Wednesday, December 16, 2015
In Literacy, Close Reading & Passage Analysis is Key
How does the author use language to ...
This question would seem to be the foundation of English and language arts classes, as it is the most critical and requires the most attuned close reading skills. Whether students are looking at a poem or a novel or an essay or a speech or a news feature, they should be studying, analyzing, and commenting on the way the writer uses the conventions of English to achieve his purpose. Focusing on a writer's choices with diction, syntax, tone, and other rhetorical strategies is the essence of analysis. It is also one of the keys to confirming student learning and comprehension. If students are truly being meta-cognitive, if they are truly comprehending the words, if they are really affected by the literature, they should be able to comment on the "ways" by which the author makes that happen.
Certainly, class discussions will address the elements of the novel in terms of character, setting, plot, and theme. But those areas are the most basic of levels in analyzing literature, and they don't address multiple genres outside the novel, play, and short story. Thus, I believe one of the keys to weak English performance and low literacy skills results from English teachers lacking the ability to teach language. Far too often the English classroom is focused on the theme because so many of us are in love with the stories and simply want the students to share our passion for the coming of age of Scout and Holden or the American tragedy of Gatsby or the whimsical fun of the Jabberwocky.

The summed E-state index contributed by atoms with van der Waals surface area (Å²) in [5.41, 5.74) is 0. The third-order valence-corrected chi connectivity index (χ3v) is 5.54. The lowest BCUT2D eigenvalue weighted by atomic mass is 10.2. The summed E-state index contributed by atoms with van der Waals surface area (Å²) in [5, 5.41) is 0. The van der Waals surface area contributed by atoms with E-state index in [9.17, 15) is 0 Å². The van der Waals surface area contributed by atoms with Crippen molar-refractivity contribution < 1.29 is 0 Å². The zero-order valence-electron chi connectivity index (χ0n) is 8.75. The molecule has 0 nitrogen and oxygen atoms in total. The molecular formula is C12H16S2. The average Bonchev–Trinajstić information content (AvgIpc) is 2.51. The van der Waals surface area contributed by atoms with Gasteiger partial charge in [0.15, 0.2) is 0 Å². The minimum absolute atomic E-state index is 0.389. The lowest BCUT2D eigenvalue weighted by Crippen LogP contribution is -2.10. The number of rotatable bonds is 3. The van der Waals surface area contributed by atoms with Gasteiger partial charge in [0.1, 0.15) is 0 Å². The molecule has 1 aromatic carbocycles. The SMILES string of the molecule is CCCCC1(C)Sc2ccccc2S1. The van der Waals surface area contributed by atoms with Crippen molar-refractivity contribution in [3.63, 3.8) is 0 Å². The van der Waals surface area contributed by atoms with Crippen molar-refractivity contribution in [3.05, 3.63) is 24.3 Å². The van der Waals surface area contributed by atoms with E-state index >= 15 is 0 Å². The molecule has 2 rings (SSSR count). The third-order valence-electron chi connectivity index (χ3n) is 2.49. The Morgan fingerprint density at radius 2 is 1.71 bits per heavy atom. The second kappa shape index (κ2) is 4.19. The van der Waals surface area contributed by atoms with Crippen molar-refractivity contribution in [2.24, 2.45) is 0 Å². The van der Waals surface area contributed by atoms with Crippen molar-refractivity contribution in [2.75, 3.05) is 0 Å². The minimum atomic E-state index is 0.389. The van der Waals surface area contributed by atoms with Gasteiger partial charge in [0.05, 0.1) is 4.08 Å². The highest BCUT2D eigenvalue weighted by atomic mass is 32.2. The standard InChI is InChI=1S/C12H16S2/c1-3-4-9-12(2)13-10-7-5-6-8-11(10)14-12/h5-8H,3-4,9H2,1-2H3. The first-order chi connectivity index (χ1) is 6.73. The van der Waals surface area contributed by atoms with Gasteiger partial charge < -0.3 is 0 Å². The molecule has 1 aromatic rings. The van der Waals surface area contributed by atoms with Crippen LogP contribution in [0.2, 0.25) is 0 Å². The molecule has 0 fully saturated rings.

So, in an effective English classroom, you won't only be asking the students about what happened, but instead about how the author made it happen. It's not all about content - it's also about technique.
That is the true study of English.